The best behind-the-scenes MLB moments we ever saw


This was supposed to be opening week, the time when MLB fans everywhere look forward to making a season’s worth of memories. Because we won’t have games to get excited about for a while, we thought it would be fun to take a walk down memory lane by reliving some of our favorite baseball moments.

In the final installment of our weeklong series focusing on a different baseball theme each day, we asked our MLB reporters to share their best behind-the-scenes moment, with only one rule: They had to be there to witness it.

Jump to …
Onesie for the ages | Dress-up standoff
Insight into A-Rod | Niekro won’t knuckle
Hendrick has last word | Trout, Pujols ‘meet’
Sticky situation | Trea makes impression
A quiet moment

Jesse Rogers: For Arrieta, onesie for the ages

Sometimes greatness has a defining moment. For former Chicago Cubs hurler Jake Arrieta, that came in late August 2015. He was in the midst of a stellar second half, but even as late as Aug. 30, his best was yet to come. On that night, the stage was set for one of the greatest pitching performances of our era.

The Cubs were starting to feel good about themselves then, but they were still a young team learning how to win — while Arrieta was learning how to dominate. It was Sunday Night Baseball, in Los Angeles. There’s no bigger stage.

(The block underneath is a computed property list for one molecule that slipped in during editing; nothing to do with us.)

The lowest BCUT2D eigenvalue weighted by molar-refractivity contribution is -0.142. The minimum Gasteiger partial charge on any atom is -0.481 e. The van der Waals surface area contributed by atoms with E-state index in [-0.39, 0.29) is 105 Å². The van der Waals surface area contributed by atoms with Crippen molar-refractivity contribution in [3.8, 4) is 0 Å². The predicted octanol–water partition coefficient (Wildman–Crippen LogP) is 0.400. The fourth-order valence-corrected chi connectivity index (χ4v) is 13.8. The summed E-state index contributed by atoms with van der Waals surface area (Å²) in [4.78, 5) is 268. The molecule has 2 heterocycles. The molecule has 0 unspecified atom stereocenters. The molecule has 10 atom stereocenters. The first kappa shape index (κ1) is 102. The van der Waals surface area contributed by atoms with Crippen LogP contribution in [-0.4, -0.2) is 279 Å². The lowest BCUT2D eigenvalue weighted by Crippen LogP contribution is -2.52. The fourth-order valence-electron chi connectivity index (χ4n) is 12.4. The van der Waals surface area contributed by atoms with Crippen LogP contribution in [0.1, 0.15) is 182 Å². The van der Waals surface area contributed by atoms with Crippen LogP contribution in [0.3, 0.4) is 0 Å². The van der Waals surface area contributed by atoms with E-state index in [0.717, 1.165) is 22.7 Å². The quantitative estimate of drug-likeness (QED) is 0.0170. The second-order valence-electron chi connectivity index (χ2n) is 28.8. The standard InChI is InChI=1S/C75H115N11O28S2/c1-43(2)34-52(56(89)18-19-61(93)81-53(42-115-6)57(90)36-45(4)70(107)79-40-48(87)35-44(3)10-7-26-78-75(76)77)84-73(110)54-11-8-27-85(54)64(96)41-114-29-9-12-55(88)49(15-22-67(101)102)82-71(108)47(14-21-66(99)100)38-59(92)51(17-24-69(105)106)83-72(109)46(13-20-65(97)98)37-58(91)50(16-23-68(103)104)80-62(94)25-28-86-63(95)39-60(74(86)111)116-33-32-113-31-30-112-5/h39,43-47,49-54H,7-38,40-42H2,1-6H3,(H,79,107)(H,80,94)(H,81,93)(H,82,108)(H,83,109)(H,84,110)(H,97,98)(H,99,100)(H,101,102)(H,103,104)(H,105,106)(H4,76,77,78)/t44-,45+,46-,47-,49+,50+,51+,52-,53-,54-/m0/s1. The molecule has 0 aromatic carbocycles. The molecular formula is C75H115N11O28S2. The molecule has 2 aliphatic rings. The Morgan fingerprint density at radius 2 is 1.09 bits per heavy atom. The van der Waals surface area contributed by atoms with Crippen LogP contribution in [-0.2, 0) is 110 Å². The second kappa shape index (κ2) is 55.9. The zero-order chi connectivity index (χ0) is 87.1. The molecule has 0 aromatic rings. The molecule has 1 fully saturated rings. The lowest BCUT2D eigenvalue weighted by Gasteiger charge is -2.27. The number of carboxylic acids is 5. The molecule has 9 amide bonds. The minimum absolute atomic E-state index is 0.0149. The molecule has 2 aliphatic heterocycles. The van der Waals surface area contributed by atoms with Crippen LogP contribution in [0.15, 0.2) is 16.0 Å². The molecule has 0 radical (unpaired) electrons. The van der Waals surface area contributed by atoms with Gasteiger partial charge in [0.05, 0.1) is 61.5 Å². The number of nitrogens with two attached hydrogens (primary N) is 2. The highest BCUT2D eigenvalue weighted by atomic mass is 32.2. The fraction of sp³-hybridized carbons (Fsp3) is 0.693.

The evening game meant the Cubs would have to fly overnight for a game 24 hours later at Wrigley Field against the Cincinnati Reds. Manager Joe Maddon wasn’t about to let the stress of that schedule get to his young roster. He ordered them to wear onesie pajamas on the flight home to loosen the mood — a scene that would prove surreal after the fact.

That night, Arrieta dealt like he had never dealt before. He struck out 12 in a 116-pitch no-hitter, producing a game score of 98. For perspective, the highest game score of all time is 105. Arrieta wasn’t far off. The spin he created on the ball in that game was the stuff of legend. The 2-0 win stopped a four-game slide by the Cubs and helped them to a wild-card berth.

Arrieta conducted his postgame media session wearing a “mustache” onesie was the icing on the cake of a memorable night. And it was his coming-out party that Cy Young Award voters wouldn’t forget.

Buster Olney: A dress-up standoff

Late in the 1995 season, when I was covering the Orioles for the Baltimore Sun, the team’s veterans implemented baseball’s standard hazing exercise on the rookies, replacing their street clothes with selected costumes. Armando Benitez refused to participate and stubbornly sat at his locker as teammates showered and boarded the team bus that was running outside of Milwaukee’s County Stadium. I stationed myself outside of the clubhouse and waited to see how the standoff would end.

Two teammates were sent back to the clubhouse as emissaries, in the hope of coaxing Benitez to the team bus. Finally, pitching coach Mike Flanagan walked into the clubhouse — and later, he told me that when he walked in, an enraged 6-foot-4 Benitez had cornered the chosen ambassadors in the shower with a bat. Like a fed-up parent, Flanagan told Benitez to get on the damn bus, and Armando stepped onto the concourse wearing his uniform socks, a pair of baseball pants and a white dress shirt, walking slowly to join his teammates.